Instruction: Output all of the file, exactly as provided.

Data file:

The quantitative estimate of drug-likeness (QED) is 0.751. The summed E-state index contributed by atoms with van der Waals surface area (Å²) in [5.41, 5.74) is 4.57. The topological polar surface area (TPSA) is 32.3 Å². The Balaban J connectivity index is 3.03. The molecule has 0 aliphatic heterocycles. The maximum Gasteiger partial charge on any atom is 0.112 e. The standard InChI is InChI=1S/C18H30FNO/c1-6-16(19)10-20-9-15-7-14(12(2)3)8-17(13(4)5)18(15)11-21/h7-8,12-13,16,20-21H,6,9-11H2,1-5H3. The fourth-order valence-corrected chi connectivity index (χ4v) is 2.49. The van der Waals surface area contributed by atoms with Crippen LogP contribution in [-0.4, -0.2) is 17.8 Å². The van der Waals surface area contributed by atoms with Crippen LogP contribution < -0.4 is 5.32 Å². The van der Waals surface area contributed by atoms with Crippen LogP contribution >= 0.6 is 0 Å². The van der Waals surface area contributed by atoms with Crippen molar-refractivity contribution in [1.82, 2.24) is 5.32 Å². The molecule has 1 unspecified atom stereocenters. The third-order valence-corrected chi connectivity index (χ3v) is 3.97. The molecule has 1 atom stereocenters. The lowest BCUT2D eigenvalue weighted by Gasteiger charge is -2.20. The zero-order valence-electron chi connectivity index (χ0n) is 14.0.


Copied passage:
The quantitative estimate of drug-likeness (QED) is 0.751. The summed E-state index contributed by atoms with van der Waals surface area (Å²) in [5.41, 5.74) is 4.57. The topological polar surface area (TPSA) is 32.3 Å². The Balaban J connectivity index is 3.03. The molecule has 0 aliphatic heterocycles. The maximum Gasteiger partial charge on any atom is 0.112 e. The standard InChI is InChI=1S/C18H30FNO/c1-6-16(19)10-20-9-15-7-14(12(2)3)8-17(13(4)5)18(15)11-21/h7-8,12-13,16,20-21H,6,9-11H2,1-5H3. The fourth-order valence-corrected chi connectivity index (χ4v) is 2.49. The van der Waals surface area contributed by atoms with Crippen LogP contribution in [-0.4, -0.2) is 17.8 Å². The van der Waals surface area contributed by atoms with Crippen LogP contribution < -0.4 is 5.32 Å². The van der Waals surface area contributed by atoms with Crippen LogP contribution >= 0.6 is 0 Å². The van der Waals surface area contributed by atoms with Crippen molar-refractivity contribution in [1.82, 2.24) is 5.32 Å². The molecule has 1 unspecified atom stereocenters. The third-order valence-corrected chi connectivity index (χ3v) is 3.97. The molecule has 1 atom stereocenters. The lowest BCUT2D eigenvalue weighted by Gasteiger charge is -2.20. The zero-order valence-electron chi connectivity index (χ0n) is 14.0.